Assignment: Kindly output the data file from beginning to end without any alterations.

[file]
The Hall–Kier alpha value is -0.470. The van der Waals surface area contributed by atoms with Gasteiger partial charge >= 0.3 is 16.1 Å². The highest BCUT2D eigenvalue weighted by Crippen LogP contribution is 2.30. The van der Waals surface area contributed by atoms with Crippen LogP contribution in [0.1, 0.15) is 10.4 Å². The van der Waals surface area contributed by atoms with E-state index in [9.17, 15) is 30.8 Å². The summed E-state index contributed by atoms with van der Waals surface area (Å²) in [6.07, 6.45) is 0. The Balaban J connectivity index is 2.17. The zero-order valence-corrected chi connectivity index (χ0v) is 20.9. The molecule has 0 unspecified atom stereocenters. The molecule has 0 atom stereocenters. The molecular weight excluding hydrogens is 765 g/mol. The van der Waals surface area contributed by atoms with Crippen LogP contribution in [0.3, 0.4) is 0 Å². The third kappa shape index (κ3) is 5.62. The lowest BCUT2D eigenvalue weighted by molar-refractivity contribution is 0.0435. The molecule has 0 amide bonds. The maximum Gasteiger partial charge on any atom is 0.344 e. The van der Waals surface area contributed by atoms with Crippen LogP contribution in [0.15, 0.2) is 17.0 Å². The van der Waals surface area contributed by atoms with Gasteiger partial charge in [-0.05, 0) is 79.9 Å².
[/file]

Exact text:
The Hall–Kier alpha value is -0.470. The van der Waals surface area contributed by atoms with Gasteiger partial charge >= 0.3 is 16.1 Å². The highest BCUT2D eigenvalue weighted by Crippen LogP contribution is 2.30. The van der Waals surface area contributed by atoms with Crippen LogP contribution in [0.1, 0.15) is 10.4 Å². The van der Waals surface area contributed by atoms with E-state index in [9.17, 15) is 30.8 Å². The summed E-state index contributed by atoms with van der Waals surface area (Å²) in [6.07, 6.45) is 0. The Balaban J connectivity index is 2.17. The zero-order valence-corrected chi connectivity index (χ0v) is 20.9. The molecule has 0 unspecified atom stereocenters. The molecule has 0 atom stereocenters. The molecular weight excluding hydrogens is 765 g/mol. The van der Waals surface area contributed by atoms with Crippen LogP contribution in [0.3, 0.4) is 0 Å². The third kappa shape index (κ3) is 5.62. The lowest BCUT2D eigenvalue weighted by molar-refractivity contribution is 0.0435. The molecule has 0 amide bonds. The maximum Gasteiger partial charge on any atom is 0.344 e. The van der Waals surface area contributed by atoms with Crippen LogP contribution in [0.15, 0.2) is 17.0 Å². The van der Waals surface area contributed by atoms with Gasteiger partial charge in [-0.05, 0) is 79.9 Å².